It hasn’t been the most tranquil of summers for Bruins defenseman Andrew Ference after a full slate of off-ice responsibilities as the team’s NHL Player Association player representative.
Ference was one of the key point people in the controversial ouster of NHLPA Executive Director Paul Kelly after a long, late-night advisory board meeting in Chicago last month, and he’s been facing a consistent firing line of tough questions in that aftermath since arriving in Boston for B’s training camp several weeks ago.
The Bruins defenseman joined Matt Stajan, Mike Komisarek and Brad Boyes in forming an investigative subcommittee that interviewed NHLPA office employees and looked into allegations that Kelly had broken the spirit of the NHLPA constitution – and therefore was unfit to lead the body of NHL players. There’s been plenty of details involving the unauthorized acquisition of union meeting minutes and cloak-and-dagger subterfuge to stab Kelly in the back behind the scenes, but — like just about everything in life — there’s seems to be three sides to the situation.
There’s a he said/she said element to the dismissal, of course, but there’s also no denying things were running smoothly under Kelly’s leadership and the NHL was gaining back the popularity it frittered away during the lockout in 2004-05.
The investigation of a Ference-led subcommittee evolved into Kelly’s firing after his largely successful two-year run, and it spurred on the placement of general counsel Ian Penney into an interim leadership position within the players’ union. As with any change of leadership in a position of such high visibility, there’s been plenty of tumult in the aftermath of Kelly’s sacking and the murmurs simply aren’t going away with time. There was an NHLPA-sponsored conference call among players on Monday night to discuss process and actions going forward, and perhaps even a bit of a circle-the-wagons type message.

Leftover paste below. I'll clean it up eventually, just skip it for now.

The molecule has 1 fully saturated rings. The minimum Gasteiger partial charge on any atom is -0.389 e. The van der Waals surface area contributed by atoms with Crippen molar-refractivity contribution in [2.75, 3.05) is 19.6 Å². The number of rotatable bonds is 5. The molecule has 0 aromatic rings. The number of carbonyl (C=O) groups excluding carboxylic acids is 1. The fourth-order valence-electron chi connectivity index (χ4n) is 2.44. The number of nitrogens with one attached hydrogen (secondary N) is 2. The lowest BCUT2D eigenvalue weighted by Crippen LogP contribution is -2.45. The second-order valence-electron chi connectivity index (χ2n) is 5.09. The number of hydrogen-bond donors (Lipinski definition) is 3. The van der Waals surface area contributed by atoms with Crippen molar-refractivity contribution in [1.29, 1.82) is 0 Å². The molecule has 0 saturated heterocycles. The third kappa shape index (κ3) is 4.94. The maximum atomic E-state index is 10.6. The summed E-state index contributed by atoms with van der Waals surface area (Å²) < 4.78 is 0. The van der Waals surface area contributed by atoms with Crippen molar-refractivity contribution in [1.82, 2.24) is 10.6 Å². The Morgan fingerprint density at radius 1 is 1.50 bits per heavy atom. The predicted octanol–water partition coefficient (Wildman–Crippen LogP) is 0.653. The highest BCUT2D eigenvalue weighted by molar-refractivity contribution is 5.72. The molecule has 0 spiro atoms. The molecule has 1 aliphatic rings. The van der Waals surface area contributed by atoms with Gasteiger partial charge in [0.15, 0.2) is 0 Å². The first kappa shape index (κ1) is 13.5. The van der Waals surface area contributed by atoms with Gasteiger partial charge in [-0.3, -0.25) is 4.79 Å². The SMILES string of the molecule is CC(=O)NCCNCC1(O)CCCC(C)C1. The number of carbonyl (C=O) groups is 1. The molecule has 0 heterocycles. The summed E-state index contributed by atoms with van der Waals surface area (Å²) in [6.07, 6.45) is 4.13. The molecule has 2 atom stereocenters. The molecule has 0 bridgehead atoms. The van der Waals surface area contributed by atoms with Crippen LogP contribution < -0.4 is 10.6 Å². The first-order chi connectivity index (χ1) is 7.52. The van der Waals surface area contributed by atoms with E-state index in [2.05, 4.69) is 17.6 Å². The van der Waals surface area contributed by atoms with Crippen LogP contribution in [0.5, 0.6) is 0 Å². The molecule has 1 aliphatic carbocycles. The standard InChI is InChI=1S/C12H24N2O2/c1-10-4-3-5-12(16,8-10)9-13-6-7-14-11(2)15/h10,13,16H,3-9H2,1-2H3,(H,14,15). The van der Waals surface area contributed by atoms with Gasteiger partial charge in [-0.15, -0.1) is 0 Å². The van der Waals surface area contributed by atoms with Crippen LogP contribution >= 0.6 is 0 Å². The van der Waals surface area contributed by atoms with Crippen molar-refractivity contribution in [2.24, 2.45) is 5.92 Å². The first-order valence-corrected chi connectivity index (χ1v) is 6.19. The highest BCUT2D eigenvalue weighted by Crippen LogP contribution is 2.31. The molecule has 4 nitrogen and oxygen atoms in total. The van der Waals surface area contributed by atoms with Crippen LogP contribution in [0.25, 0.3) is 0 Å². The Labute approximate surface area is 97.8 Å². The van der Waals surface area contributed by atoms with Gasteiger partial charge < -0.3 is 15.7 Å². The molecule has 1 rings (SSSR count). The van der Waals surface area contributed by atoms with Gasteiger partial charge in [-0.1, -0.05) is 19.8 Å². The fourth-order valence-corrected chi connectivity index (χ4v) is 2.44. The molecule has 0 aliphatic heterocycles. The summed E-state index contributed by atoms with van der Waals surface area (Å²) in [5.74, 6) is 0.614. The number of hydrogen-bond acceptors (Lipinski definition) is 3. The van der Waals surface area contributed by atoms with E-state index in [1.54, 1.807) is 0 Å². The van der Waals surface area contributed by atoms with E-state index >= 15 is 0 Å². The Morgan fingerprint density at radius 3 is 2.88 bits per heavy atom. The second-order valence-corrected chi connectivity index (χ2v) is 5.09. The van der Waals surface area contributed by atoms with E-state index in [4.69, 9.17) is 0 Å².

The pro-Kelly camp claims that the hard-working, no-nonsense, Boston-bred Kelly was railroaded by a group of power-hungry individuals within the union, and that the player reps were hoodwinked into making the ultimate choice of removal.
There were certainly plenty of veteran Bruins players looking for answers to the NHLPA situation when training camp began two weeks ago. The bold move to displace Kelly was another in a long line of borderline embarrassing episodes (Ted Saskin, Alan Eagleson etc.) for the hockey players’ union leadership, and some of Ference’s teammates are clearly upset that such a change in the union’s corner office came without any warning or consultation prior to a bleary-eyed 3 a.m. vote on Aug. 31.
Ference had a closed-door meeting with the rest of his teammates about the Kelly fiasco last week that some sources described as “heated” at points, but the 30-year-old blueliner maintained at Monday’s media day session that the NHLPA issues wouldn’t be affecting the team’s unique chemistry off the ice.
The issues were discussed and differences of opinion were listened to and hashed out, said Ference, but there was clearly a difference of opinion in the way things eventually transpired. There remains a disconnect between the 22 player reps voting to sack Kelly/NHLPA execs still remaining with the union infrastructure, and the rank-and-file players left with the unpleasant feeling that a rug had been pulled out from underneath them without their consent or endorsement.
Ference is doggedly sticking to his guns that the union was justified in dismissing Kelly from its top spot, and that hasn’t been a major talking point among the union’s membership in the B’s locker room.